Wednesday, November 13, 2013

The Cradle is Not a Future Cashbox

I am not a parent. So, what follows, may be discounted as the ramblings of an idealist, a person who "doesn't get it." Nevertheless, I want to make a single statement and offer a thought.

StatementThe Cradle Is Not a Future Cashbox

An extremely bright college student sought me out recently with a heartrending dilemma: the student wants, more than anything, to become a math teacher. The parents, however, refuse to allow this: they will pay for a business degree and nothing else. If the student should decide to pursue a degree in education, the parents will refuse to continue paying tuition for a degree able to be obtained "anywhere."

It matters little to the parents that the student is totally passionate about educating others, that the student's personality is vibrant and engaging, that the student knows how simultaneously to inspire and challenge those being tutored. What matters is that the parents have decided that a degree in business is the only justification to send a child off to college; a slip of paper proclaiming competency in accounting from a prestigious school is more valuable than, say, the human formation gained over four years.

I'm not a parent. I do have parents (at least they tell me they're my parents...I can't really confirm it) and I know a lot people who are parents. So I don't know, exactly, what it is to put a baby in the cradle for the first time, to linger over a newborn life and to ponder the future you will play a role in shaping. I don't know what it is to soothe a crying baby at 3:00 am and, as the infant calms down, to dream of what may be in store.

Nevertheless, I am going to bet that when parents behold a newborn baby, it never occurs to them that they should one day select the child's college major, that they should dictate using the power of money what the infant will do with his or her life. I simply cannot believe that a new mommy and daddy ever behold the little bundle of futurity and say to one another:
Let's work very hard throughout our lives so that we can send our child to college in order that we exercise our own will over his life and force him to pursue studies we deem worthy of investment. Sure, we'll indulge him as a child. When he's a toddler, we'll play with figures and stuffed animals. As he gets older, we'll let him play sports, join clubs, learn an instrument. We'll go to karate practice and soccer, to concerts and playdates. We'll humor the various fashion fads. We'll cajole him through the rough patches of high school, encouraging him to get involved and develop his interests. BUT THEN, after he (actually, it will be we) selects a college, we'll tell him: Congratulations, son! These are going to be great years for you so long as you fulfill our expectations and study something we approve of. We know we let you develop some interests over the course of your life, yet we can't trust that your interests and passions are ever going to get you a job, going to sustain you as a human, so you need to follow our orders or else we will flex our financial muscle around your neck and drag you home. You've had 18 years of exploration. Now, settle into the ruts we want you to follow.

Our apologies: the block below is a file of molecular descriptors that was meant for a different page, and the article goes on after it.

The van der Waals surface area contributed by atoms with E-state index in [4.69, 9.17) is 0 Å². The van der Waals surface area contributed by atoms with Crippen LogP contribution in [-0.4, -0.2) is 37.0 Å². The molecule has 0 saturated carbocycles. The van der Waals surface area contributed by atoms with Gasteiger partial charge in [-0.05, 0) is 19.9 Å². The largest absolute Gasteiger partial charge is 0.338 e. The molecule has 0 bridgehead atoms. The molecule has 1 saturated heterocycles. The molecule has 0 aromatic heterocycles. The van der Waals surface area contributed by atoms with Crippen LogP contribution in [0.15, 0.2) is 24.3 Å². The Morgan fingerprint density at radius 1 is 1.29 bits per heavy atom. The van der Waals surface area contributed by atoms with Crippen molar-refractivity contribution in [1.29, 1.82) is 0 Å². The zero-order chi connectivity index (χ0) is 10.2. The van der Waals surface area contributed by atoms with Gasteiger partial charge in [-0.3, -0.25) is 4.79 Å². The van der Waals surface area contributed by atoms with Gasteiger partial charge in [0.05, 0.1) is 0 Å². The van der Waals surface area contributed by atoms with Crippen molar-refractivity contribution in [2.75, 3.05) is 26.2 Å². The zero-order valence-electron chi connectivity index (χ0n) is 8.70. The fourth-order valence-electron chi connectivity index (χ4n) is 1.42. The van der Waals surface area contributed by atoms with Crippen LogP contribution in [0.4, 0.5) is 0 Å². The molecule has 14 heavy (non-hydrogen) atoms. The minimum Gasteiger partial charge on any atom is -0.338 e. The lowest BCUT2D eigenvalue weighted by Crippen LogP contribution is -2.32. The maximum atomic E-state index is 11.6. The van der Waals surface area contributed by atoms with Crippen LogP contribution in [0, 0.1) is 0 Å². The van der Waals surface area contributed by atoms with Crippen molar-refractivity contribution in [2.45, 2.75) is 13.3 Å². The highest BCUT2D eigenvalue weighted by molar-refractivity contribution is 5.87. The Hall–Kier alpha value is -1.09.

And yet, again and again, I meet young women and men who seem to be dwelling in exactly this space. Over the last 18 months, I have had numerous chats with college students (many of my former high school students) who tearfully tell me that their parents refuse to pay for college if they pursue anything other than a degree they approve of. College, for these parents, seems to be nothing other than a 4-year pre-professional training program gearing students toward entering the workforce. The teddy bear mom and dad put into the cradle is taken away and replaced with an empty cashbox: find a way to fill it or else.

I don't know how to help these students. The advice I want to give is, "Do your parents order for you when you go out to dinner? You know what you like. Take a risk - it's your life." Yet I know that many other adults - and I am an adult - would regard my advice as coming from a person out of touch, a bit of an idealist, but a person who has few of the "benchmarks" of worldly success. I don't have a 401k, a second house, a car, and I sleep in an extra-long twin bed. These are not the markers of success in society.

Years back, my dad gave me great advice: "I don't care what you study, so long as you love it enough to teach it." I am eternally grateful for this because this freedom to follow my passions has made all the difference: I have a wonderful life. I don't have an empty cash box in my room and, I suspect, my parents can't really regard me as a supplement to their 401k. No, instead of a cashbox I still have a teddy bear up on my shelf. He is the replacement for the Paddington Bear put into my crib 34 years ago by Grandma Duns, but he sits on my self keeping vigil reminding me of the importance of childhood dreams, of the power of imagination, and feeling the freedom and courage to risk one's life on one's passion.

Again, I'm not a parent. I have been, and desire to be, a teacher and I think I know young people pretty well. That they deserve to have the freedom to make a risk of themselves, that they should be encouraged to be who they feel called to be...I don't need to be a parent to recognize this for, well, to my eye it's simply apparent.

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